Vipin Narang, Walter C. Ladwig III
General Bipin Rawat’s reference to Cold Start raises vital questions about what he means by the phrase and whether he was authorised to speak on the matter by the government
In a wide-ranging interview with India Today, the new Chief of Army Staff, General Bipin Rawat, appeared to drop a bombshell by acknowledging the existence of the army’s Cold Start strategy. Many defence analysts presumed the army had abandoned this limited war concept altogether, or narrowly focussed on streamlining mobilisation while still maintaining the fundamental Strike Corps organisation and doctrinal concept. Either Gen. Rawat has dispensed with 15 years of semantic gymnastics and simply referred to these “proactive strategy options” by their more common nomenclature, Cold Start, or, the Indian Army has been quietly reorganising its limited war concept along more aggressive, and offensive, lines with little fanfare. The government would be wise to clarify Gen. Rawat’s statements. Ambiguity surrounding Cold Start, which incurred real diplomatic and security costs for India without delivering deterrence benefits, did not advance the country’s interests when it was first announced, and such uncertainty is unhelpful today.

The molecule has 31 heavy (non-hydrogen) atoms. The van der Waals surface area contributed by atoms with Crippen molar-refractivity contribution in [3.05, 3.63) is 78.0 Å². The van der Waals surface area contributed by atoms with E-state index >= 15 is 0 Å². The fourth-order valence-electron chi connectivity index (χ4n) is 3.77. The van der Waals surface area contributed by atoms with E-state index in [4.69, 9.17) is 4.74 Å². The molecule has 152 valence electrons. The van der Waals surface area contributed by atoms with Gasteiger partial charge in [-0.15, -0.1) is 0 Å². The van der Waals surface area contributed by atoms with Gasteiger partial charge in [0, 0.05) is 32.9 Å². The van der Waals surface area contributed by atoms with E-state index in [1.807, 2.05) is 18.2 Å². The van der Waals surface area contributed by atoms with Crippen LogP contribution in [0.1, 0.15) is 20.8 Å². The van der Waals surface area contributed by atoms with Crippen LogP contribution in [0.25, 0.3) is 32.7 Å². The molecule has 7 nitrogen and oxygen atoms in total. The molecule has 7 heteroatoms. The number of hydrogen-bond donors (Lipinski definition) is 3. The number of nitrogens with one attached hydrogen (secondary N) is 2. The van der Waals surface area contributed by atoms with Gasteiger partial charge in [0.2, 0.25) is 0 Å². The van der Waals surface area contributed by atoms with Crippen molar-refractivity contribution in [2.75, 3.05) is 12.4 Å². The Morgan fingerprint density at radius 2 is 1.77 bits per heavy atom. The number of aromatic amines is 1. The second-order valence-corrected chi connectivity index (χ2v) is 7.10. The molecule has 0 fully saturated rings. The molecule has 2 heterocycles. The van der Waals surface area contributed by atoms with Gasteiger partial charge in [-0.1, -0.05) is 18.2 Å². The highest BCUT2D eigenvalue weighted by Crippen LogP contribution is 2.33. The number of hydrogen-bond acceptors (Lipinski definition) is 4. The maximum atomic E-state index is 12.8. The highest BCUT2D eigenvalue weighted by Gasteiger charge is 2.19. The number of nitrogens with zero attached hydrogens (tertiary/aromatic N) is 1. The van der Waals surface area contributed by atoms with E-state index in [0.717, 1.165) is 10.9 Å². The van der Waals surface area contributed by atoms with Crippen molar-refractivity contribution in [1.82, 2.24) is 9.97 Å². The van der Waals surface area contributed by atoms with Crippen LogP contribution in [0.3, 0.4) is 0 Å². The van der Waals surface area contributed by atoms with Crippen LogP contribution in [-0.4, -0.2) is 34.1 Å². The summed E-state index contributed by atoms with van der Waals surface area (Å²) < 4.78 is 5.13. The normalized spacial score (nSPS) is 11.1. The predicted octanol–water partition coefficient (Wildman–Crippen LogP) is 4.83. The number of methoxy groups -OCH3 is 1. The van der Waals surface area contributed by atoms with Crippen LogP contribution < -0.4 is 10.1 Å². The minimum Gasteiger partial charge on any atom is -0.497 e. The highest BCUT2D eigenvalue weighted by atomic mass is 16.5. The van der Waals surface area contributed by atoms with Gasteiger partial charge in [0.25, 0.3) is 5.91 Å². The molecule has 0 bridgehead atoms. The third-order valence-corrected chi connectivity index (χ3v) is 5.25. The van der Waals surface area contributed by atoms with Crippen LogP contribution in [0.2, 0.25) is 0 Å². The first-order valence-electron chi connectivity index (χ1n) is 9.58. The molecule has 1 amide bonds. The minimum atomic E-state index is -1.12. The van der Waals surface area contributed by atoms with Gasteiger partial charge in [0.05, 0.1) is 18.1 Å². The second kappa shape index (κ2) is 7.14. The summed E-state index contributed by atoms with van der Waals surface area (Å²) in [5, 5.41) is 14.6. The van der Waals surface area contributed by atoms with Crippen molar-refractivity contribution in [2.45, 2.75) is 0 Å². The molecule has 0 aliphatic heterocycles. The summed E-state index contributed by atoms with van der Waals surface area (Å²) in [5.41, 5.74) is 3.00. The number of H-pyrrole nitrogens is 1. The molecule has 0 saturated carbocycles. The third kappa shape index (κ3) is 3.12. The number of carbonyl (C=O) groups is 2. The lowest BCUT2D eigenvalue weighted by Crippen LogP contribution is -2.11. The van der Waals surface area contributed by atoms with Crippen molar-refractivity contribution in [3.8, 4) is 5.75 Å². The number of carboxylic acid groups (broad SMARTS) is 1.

Pakistan-centric retaliatory option